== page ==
Fideism and the Oath against Modernism

Fideism is an epistemological theory which maintains that faith is independent of reason, or that reason and faith are hostile to each other and faith is superior at arriving at particular truths. The word fideism comes from fides, the Latin word for faith, and literally means “faith-ism.”
The Catechism of the Catholic Church, representing Catholicism’s great regard for Thomism, the teachings of St. Thomas Aquinas, affirms that it is a Catholic doctrine that God’s existence can indeed be demonstrated by reason. Aquinas’ rationalism has deep roots in Western Christianity; it goes back to St. Anselm of Canterbury’s observation that the role of reason was to explain faith more fully: fides quaerens intellectum, “faith seeking understanding,” is his formula.
The official position of the Catholic Church is that while the existence of the one God can in fact be demonstrated by reason, men can nevertheless be deluded by their sinful natures to deny the claims of reason that demonstrate God’s existence. The Anti-Modernist oath promulgated by Pope Pius X required Catholics to affirm that:

… God, the origin and end of all things, can be known with certainty by the natural light of reason from the created world (cf. Rom. 1:20), that is, from the visible works of creation, as a cause from its effects, and that, therefore, his existence can also be demonstrated…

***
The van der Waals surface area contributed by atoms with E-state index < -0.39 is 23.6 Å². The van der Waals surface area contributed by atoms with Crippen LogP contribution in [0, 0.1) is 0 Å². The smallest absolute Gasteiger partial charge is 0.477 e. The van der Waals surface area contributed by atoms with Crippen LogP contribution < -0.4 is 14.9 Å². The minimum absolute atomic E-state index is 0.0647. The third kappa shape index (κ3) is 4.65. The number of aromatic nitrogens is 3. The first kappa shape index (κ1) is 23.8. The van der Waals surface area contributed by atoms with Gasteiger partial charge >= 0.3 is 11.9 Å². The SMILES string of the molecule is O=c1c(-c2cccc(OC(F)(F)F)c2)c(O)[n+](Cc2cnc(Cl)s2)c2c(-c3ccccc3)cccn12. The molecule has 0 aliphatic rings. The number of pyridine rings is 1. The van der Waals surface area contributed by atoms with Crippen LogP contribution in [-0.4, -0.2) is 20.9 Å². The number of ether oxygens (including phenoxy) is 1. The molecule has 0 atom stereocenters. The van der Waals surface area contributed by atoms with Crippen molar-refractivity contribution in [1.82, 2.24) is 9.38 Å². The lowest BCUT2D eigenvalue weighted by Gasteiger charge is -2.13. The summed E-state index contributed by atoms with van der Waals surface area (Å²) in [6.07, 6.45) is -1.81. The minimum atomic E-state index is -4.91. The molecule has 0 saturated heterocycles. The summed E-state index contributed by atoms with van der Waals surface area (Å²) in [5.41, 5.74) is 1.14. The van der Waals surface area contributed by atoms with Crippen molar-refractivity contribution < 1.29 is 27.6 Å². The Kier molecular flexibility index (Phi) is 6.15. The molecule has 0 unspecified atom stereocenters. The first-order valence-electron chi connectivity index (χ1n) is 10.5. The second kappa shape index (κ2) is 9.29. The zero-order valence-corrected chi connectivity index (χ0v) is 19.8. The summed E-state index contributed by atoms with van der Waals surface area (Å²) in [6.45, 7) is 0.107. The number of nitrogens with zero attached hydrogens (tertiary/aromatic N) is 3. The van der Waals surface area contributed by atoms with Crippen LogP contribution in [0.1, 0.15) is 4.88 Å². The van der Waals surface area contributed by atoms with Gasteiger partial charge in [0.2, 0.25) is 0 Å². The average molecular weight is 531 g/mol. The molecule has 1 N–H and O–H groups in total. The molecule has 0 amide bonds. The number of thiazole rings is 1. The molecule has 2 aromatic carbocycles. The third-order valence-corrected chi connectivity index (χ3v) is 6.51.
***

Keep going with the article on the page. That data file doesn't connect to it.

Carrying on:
The Oath against Modernism was issued by the Roman Catholic Pope, Saint Pius X, on September 1, 1910, and mandated that “all clergy, pastors, confessors, preachers, religious superiors, and professors in philosophical-theological seminaries” should swear to it.
The oath continued to be taken until July 1967 when the Congregation for the Doctrine of the Faith rescinded it. It is, however, still taken voluntarily before priestly ordination by some clergy such as the Priestly Fraternity of St Peter and by certain members of any confraternity: no one is prohibited from taking the oath, nor is compelled to.
Previously Pius X had defined Modernism as a heresy in his encyclicals Pascendi Dominici gregis of 1907, and Lamentabili Sane.
When John Paul II issued the apostolic letter Ad Tuendam Fidem on ecclesiastical discipline, it provoked dissenters into claiming that the letter was a second oath against modernist thought.
The Oath Against Modernism was promulgated by Pius X in the Motu Proprio Sacrorum antistitum.

The swearing of the oath was compulsory for all Catholic bishops, priests and teachers, until its abolition by Pope Paul VI in 1967.

(sourced from wikipedia)

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